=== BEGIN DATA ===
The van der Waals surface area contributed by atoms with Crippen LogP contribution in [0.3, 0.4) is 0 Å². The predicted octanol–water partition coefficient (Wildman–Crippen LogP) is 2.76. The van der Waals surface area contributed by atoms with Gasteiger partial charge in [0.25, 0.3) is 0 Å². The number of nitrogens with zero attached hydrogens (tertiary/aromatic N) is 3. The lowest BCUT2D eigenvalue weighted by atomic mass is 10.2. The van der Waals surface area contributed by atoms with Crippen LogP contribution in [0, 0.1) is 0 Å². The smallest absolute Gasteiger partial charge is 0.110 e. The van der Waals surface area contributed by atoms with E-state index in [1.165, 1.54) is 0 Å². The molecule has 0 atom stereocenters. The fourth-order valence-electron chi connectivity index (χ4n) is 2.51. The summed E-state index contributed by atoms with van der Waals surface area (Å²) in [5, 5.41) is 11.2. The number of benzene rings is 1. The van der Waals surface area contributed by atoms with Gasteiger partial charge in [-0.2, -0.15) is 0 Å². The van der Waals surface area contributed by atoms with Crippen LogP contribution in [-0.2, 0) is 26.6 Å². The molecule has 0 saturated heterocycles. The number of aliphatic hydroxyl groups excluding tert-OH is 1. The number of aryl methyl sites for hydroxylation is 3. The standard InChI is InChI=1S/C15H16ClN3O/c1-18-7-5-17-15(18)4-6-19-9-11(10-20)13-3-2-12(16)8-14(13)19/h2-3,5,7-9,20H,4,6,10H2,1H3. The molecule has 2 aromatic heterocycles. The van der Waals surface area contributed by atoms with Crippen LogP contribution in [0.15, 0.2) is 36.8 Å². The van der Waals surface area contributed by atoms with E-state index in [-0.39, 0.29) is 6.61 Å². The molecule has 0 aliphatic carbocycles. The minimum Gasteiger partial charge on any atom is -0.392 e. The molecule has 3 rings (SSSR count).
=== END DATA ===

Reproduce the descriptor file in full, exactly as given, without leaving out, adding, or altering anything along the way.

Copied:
The van der Waals surface area contributed by atoms with Crippen LogP contribution in [0.3, 0.4) is 0 Å². The predicted octanol–water partition coefficient (Wildman–Crippen LogP) is 2.76. The van der Waals surface area contributed by atoms with Gasteiger partial charge in [0.25, 0.3) is 0 Å². The number of nitrogens with zero attached hydrogens (tertiary/aromatic N) is 3. The lowest BCUT2D eigenvalue weighted by atomic mass is 10.2. The van der Waals surface area contributed by atoms with Crippen LogP contribution in [0, 0.1) is 0 Å². The smallest absolute Gasteiger partial charge is 0.110 e. The van der Waals surface area contributed by atoms with E-state index in [1.165, 1.54) is 0 Å². The molecule has 0 atom stereocenters. The fourth-order valence-electron chi connectivity index (χ4n) is 2.51. The summed E-state index contributed by atoms with van der Waals surface area (Å²) in [5, 5.41) is 11.2. The number of benzene rings is 1. The van der Waals surface area contributed by atoms with Gasteiger partial charge in [-0.2, -0.15) is 0 Å². The van der Waals surface area contributed by atoms with Crippen LogP contribution in [-0.2, 0) is 26.6 Å². The molecule has 0 saturated heterocycles. The number of aliphatic hydroxyl groups excluding tert-OH is 1. The number of aryl methyl sites for hydroxylation is 3. The standard InChI is InChI=1S/C15H16ClN3O/c1-18-7-5-17-15(18)4-6-19-9-11(10-20)13-3-2-12(16)8-14(13)19/h2-3,5,7-9,20H,4,6,10H2,1H3. The molecule has 2 aromatic heterocycles. The van der Waals surface area contributed by atoms with Crippen LogP contribution in [0.15, 0.2) is 36.8 Å². The van der Waals surface area contributed by atoms with E-state index in [-0.39, 0.29) is 6.61 Å². The molecule has 0 aliphatic carbocycles. The minimum Gasteiger partial charge on any atom is -0.392 e. The molecule has 3 rings (SSSR count).